He is the son of father Jerome, unknown to both father and son until fate reveals them. Theodore is the young peasant at the beginning of the story. He alludes that the helmet that crushes Conrad is like the one on the statue of Prince Alfonso the Good in St. Nicholas church. For his profane and vile utterance, he is imprisoned and nearly executed by Manfred’s order. However, by divine and human intervention, Theodore triumphs over his enemies. The young peasant is a true and dedicated lover who fights in defence of what he loves. He fights the man at the end of the tunnel whom he thinks is sent by Manfred to recapture the fleeing Isabella. Theodore wounds the man but is restrained by Isabella who proclaims that the injured man is her father.
Theodore loves Matilda dearly and appeals to his father, Father Jerome to unite him with Matilda as Matilda is killed by her own father in error. Manfred, driven by jealousy is told that Theodore is in the chapel with a woman. He thinks it is Isabella and on reaching the chapel, he hears the voice of a woman and in his rage and jealousy, he stabs and kills his own daughter.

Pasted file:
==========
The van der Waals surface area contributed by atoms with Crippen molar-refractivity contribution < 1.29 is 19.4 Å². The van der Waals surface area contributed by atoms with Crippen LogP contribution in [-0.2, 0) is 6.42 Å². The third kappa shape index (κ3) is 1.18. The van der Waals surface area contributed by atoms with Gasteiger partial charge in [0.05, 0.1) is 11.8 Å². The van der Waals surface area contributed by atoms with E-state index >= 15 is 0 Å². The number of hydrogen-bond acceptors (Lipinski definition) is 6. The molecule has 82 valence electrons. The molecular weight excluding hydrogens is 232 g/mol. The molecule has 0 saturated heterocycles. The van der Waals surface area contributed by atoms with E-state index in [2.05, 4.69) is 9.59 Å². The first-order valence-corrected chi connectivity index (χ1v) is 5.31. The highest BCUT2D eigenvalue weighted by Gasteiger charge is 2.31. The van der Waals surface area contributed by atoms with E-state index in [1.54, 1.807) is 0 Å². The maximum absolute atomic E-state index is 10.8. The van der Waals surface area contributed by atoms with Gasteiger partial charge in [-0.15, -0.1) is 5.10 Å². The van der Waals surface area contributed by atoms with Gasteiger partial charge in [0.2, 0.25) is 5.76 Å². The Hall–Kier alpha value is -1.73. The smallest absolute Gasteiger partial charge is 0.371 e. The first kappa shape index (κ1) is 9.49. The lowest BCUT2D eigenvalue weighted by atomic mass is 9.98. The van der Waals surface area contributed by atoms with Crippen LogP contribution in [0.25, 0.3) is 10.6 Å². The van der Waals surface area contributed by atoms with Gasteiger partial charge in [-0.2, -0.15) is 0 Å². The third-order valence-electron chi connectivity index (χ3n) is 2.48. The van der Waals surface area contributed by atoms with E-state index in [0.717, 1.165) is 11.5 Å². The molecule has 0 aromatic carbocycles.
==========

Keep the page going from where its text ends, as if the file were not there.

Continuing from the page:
The circumstance of Theodore’s birth is as bizarre as his strings of triumphs over his tormentor in chief Manfred, on one hand and fate, on the other Theodore is fearless. He questions the veracity of Manfred’s actions and dares the consequence. He fights the Marquis of Vicenza in defense of Isabella. Theodore is the true heir of Otranto, by a direct descendant of Alfonso the Good. Theodore, the young peasant and the true Prince of Otranto finally marry Isabella after Manfred’s abdication.
He is the biological father of Theodore, the rightful heir of Otranto. Father Jerome was himself formerly the Prince of Falconara hut he is now a priest. He lives in the convent where he performs his religious obligations. Being called to give absolution to the condemned Theodore, he discovers that Theodore is indeed his own son, born before his entry into the church. His marriage to the daughter of Alfonso the Good gives rise to the pregnancy that later yields a male child. This child is separated from him by fate and as he has neither wife nor child, having lost Victoria, his wife to death soon after the birth of Theodore, the descendant of Alfonso. The hp of a birthmark unites father Jerome and his long-lost son, Theodore.
Father Jerome is truthful and tells his story without blemish, lie sometimes applies diplomacy in discharging his pastoral functions. He does not grant Manfred’s request to divorce Hippolita so as to pave his way to marry Isabella. This diplomacy pays off as Manfred finally retires to the convent after the abdication, thus leaving his son, Theodore the prince of Otranto to marry Isabella We princess of Vicenza.